Reputation Analytics as a Leading Indicator of ESG Risk

Reputation Analytics as a Leading Indicator of ESG Risk

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This insight is part 12 of 12 in this Collection.

May 4, 2022 17 mins

Reputation Analytics as a Leading Indicator of ESG Risk

The Canary in the Coal Mine: Reputation Analytics as a Leading Indicator of ESG Risk

Reputation analytics are a powerful predictive tool in gauging near-term ESG risk exposures.

Key Takeaways
  1. Lack of attention to reputation risk can have a devastating, long-lasting impact on shareholder value in the face of a crisis.
  2. Reputation risk analytics can provide real-time insights into key ESG risk factors.
  3. Reputation analytics help companies anticipate the short-term ESG-related risks impacting their sector and the broader market.

The potential reputation impact of environmental, social and governance (ESG) crises has never been higher, further amplified by interconnectivity, social media, and a 24/7 news cycle. In fact, reputation risk is now among the top five exposures for executives.

Termed Grey Swan events, reputation risk events tend to fall into one of seven categories, including lapses in business practices, product failures, cyber attacks, financial irregularities, and accidents such as fires, spills, and air/maritime crashes.

Yet, many businesses struggle to integrate traditionally non-financial ESG risks into traditional enterprise risk management frameworks, and as a result often inadequately manage them, despite the significant value typically tied up in reputation.

“When a reputation crisis occurs, the consequences can spiral,” says Richard Waterer, Global Risk Consulting leader for Aon’s Commercial Risk Solutions. “Trust is lost, and shareholder value is greatly impacted, impacting a company’s reputation and its ability to return to business as usual.”

The Canary in the Coal Mine Diagram
The Relationship Between ESG Risks, Reputation and Shareholder Value

Grey Swan events can have a dramatic impact on a company’s reputation and shareholder value. This is not only the case when your company is at the center of the crisis, but also when an entire sector is exposed to similar ESG risks as a company in crisis.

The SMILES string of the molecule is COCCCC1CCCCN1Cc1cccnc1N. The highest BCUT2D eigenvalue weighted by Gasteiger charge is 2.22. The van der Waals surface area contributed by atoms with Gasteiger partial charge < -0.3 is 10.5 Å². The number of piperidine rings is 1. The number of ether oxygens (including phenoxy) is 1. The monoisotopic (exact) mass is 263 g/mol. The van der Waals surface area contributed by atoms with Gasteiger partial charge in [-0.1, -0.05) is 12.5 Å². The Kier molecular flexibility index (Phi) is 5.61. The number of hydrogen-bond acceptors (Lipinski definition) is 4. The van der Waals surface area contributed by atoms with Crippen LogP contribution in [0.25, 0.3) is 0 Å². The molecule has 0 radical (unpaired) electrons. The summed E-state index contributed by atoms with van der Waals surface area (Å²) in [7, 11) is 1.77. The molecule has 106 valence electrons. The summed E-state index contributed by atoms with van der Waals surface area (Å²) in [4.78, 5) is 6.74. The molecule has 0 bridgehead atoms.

Among the corporate reputation crises spanning the last four decades, reputation crises destroyed more than 50% of value in in over 12 percent of cases, as well as $1.2 trillion in shareholder value across the entire 40-year period. The numbers present a compelling case for taking reputation risks seriously.

The evidence shows that shareholders can lose an average of 26 percent of value at some point during the year after a major reputation crisis. However, the magnitude of the impact on share price is not uniform but related to the market’s perception of the degree of ESG risk exposure and how well a company manages and communicates its efforts to mitigate risks.

“How leaders respond to a brand and reputational risk event can be a key indicator of the overall strength of their leadership and their underlying business – which can also act as a real-time ESG monitor,” says Jason Disborough, Aon’s CEO of Multinational Clients (International).

Anticipating Reputation Crises through Data and Analytics

Reputation analytics help companies anticipate the short-term ESG-related risks impacting their sector and the broader market. Other ESG risk monitors tend to be backward looking and long-term in view. For example, in the ESG materiality assessments many companies focus their ESG strategy on taking a fixed view of ESG risk exposures, and ESG ratings and disclosure data are backwards looking.

In contrast, reputation analytics are driven by real-time headlines, employee sentiment, and current activism which may be more predictive of near-term ESG risks and serve as an important supplement to long-term ESG risk metrics. Often, headline ESG risks like workplace violence, greenwashing and human rights violations are not being captured sufficiently in corporate ESG strategies. Reputation risk monitors are most effective at surfacing these risks for companies to nimbly integrate into their risk management framework and ESG strategies.

Prior to a reputation event, Aon’s Digital Business Insights (DBI) can help organizations to get a clear and in-depth understanding of reputational risks and their impact by:

  • Identifying emerging trends for your firm, your industry and your company’s position relative to industry competitors, at both an organizational and employee level.
  • Gaining insight into Say on Pay support and ESG proposal trends across key international stock indices and by industry.
  • Understanding potential areas of activism exposure, and how your company performs relative to the average on a multi-year basis.
  • Understanding key engagement priorities and expectations from top institutional investors and insurance companies.
  • Identifying performance targets and best practices to inform your company’s response to them.

“Combining ESG data and tools in ratings, sentiment monitoring and disclosure with market-leading shareholder value impact as a result of a reputation event enables risk managers to not only better understand the past but to better prepare for the future,” says Laura Wanlass, Aon’s global head of Corporate Governance and ESG Advisory.